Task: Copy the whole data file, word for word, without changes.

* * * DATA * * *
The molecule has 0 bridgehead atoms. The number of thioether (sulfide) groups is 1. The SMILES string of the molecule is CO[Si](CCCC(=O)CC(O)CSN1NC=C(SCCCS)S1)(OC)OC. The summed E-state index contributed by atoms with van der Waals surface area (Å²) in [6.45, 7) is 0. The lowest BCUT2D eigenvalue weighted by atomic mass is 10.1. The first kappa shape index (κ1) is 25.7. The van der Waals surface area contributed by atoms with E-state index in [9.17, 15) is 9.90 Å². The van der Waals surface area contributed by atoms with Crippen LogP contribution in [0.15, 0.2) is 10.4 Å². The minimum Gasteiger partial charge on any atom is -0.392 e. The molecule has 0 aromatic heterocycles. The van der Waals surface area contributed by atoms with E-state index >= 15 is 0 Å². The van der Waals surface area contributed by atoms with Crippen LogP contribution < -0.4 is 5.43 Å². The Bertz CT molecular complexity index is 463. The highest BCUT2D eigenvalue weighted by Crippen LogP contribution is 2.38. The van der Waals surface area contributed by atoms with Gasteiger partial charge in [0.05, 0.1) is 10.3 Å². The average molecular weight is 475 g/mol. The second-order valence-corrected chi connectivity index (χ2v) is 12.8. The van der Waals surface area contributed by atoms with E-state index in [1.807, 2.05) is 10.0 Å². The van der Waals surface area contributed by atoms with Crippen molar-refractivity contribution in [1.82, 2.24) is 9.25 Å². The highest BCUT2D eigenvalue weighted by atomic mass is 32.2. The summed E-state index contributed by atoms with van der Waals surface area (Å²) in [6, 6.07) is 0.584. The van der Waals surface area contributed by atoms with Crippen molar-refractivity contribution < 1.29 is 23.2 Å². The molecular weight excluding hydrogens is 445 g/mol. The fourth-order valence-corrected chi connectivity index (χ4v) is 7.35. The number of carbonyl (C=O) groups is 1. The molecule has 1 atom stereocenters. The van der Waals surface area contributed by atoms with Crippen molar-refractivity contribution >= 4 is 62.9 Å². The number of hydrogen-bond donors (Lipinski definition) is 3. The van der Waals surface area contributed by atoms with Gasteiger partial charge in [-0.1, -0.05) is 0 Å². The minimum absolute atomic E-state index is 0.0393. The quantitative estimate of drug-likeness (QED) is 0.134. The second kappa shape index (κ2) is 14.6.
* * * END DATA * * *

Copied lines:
The molecule has 0 bridgehead atoms. The number of thioether (sulfide) groups is 1. The SMILES string of the molecule is CO[Si](CCCC(=O)CC(O)CSN1NC=C(SCCCS)S1)(OC)OC. The summed E-state index contributed by atoms with van der Waals surface area (Å²) in [6.45, 7) is 0. The lowest BCUT2D eigenvalue weighted by atomic mass is 10.1. The first kappa shape index (κ1) is 25.7. The van der Waals surface area contributed by atoms with E-state index in [9.17, 15) is 9.90 Å². The van der Waals surface area contributed by atoms with Crippen LogP contribution in [0.15, 0.2) is 10.4 Å². The minimum Gasteiger partial charge on any atom is -0.392 e. The molecule has 0 aromatic heterocycles. The van der Waals surface area contributed by atoms with E-state index >= 15 is 0 Å². The van der Waals surface area contributed by atoms with Crippen LogP contribution < -0.4 is 5.43 Å². The Bertz CT molecular complexity index is 463. The highest BCUT2D eigenvalue weighted by Crippen LogP contribution is 2.38. The van der Waals surface area contributed by atoms with Gasteiger partial charge in [0.05, 0.1) is 10.3 Å². The average molecular weight is 475 g/mol. The second-order valence-corrected chi connectivity index (χ2v) is 12.8. The van der Waals surface area contributed by atoms with E-state index in [1.807, 2.05) is 10.0 Å². The van der Waals surface area contributed by atoms with Crippen molar-refractivity contribution in [1.82, 2.24) is 9.25 Å². The highest BCUT2D eigenvalue weighted by atomic mass is 32.2. The summed E-state index contributed by atoms with van der Waals surface area (Å²) in [6, 6.07) is 0.584. The van der Waals surface area contributed by atoms with Crippen molar-refractivity contribution < 1.29 is 23.2 Å². The molecular weight excluding hydrogens is 445 g/mol. The fourth-order valence-corrected chi connectivity index (χ4v) is 7.35. The number of carbonyl (C=O) groups is 1. The molecule has 1 atom stereocenters. The van der Waals surface area contributed by atoms with Crippen molar-refractivity contribution >= 4 is 62.9 Å². The number of hydrogen-bond donors (Lipinski definition) is 3. The van der Waals surface area contributed by atoms with Gasteiger partial charge in [-0.1, -0.05) is 0 Å². The minimum absolute atomic E-state index is 0.0393. The quantitative estimate of drug-likeness (QED) is 0.134. The second kappa shape index (κ2) is 14.6.